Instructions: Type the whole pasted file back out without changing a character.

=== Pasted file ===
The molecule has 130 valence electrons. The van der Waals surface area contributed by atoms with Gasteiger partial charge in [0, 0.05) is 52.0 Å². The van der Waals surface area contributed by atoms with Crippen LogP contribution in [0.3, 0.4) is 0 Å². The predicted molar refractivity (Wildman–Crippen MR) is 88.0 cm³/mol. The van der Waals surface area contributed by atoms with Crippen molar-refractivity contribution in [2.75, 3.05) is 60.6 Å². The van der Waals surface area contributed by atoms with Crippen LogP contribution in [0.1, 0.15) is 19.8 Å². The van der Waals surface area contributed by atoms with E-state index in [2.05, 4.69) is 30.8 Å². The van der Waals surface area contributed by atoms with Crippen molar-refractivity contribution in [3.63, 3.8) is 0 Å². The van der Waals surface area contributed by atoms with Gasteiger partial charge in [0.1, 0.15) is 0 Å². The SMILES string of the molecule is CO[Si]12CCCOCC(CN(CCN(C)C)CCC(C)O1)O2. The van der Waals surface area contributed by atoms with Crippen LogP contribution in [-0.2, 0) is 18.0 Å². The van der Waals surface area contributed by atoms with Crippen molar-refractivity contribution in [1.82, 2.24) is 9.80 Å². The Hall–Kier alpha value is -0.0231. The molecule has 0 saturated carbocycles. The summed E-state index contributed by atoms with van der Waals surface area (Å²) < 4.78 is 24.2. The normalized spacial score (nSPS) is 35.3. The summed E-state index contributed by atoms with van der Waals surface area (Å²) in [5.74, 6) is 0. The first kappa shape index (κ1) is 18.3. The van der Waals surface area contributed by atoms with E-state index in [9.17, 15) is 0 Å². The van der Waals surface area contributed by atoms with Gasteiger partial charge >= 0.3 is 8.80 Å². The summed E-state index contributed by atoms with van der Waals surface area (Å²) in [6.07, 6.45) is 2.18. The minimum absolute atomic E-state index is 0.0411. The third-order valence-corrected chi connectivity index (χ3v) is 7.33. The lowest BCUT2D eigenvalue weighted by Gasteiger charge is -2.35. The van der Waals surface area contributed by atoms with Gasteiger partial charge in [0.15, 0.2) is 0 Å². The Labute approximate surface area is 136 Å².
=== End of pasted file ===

The molecule has 130 valence electrons. The van der Waals surface area contributed by atoms with Gasteiger partial charge in [0, 0.05) is 52.0 Å². The van der Waals surface area contributed by atoms with Crippen LogP contribution in [0.3, 0.4) is 0 Å². The predicted molar refractivity (Wildman–Crippen MR) is 88.0 cm³/mol. The van der Waals surface area contributed by atoms with Crippen molar-refractivity contribution in [2.75, 3.05) is 60.6 Å². The van der Waals surface area contributed by atoms with Crippen LogP contribution in [0.1, 0.15) is 19.8 Å². The van der Waals surface area contributed by atoms with E-state index in [2.05, 4.69) is 30.8 Å². The van der Waals surface area contributed by atoms with Crippen molar-refractivity contribution in [3.63, 3.8) is 0 Å². The van der Waals surface area contributed by atoms with Gasteiger partial charge in [0.1, 0.15) is 0 Å². The SMILES string of the molecule is CO[Si]12CCCOCC(CN(CCN(C)C)CCC(C)O1)O2. The van der Waals surface area contributed by atoms with Crippen LogP contribution in [-0.2, 0) is 18.0 Å². The van der Waals surface area contributed by atoms with Crippen molar-refractivity contribution in [1.82, 2.24) is 9.80 Å². The Hall–Kier alpha value is -0.0231. The molecule has 0 saturated carbocycles. The summed E-state index contributed by atoms with van der Waals surface area (Å²) < 4.78 is 24.2. The normalized spacial score (nSPS) is 35.3. The summed E-state index contributed by atoms with van der Waals surface area (Å²) in [5.74, 6) is 0. The first kappa shape index (κ1) is 18.3. The van der Waals surface area contributed by atoms with E-state index in [9.17, 15) is 0 Å². The van der Waals surface area contributed by atoms with Gasteiger partial charge >= 0.3 is 8.80 Å². The summed E-state index contributed by atoms with van der Waals surface area (Å²) in [6.07, 6.45) is 2.18. The minimum absolute atomic E-state index is 0.0411. The third-order valence-corrected chi connectivity index (χ3v) is 7.33. The lowest BCUT2D eigenvalue weighted by Gasteiger charge is -2.35. The van der Waals surface area contributed by atoms with Gasteiger partial charge in [0.15, 0.2) is 0 Å². The Labute approximate surface area is 136 Å².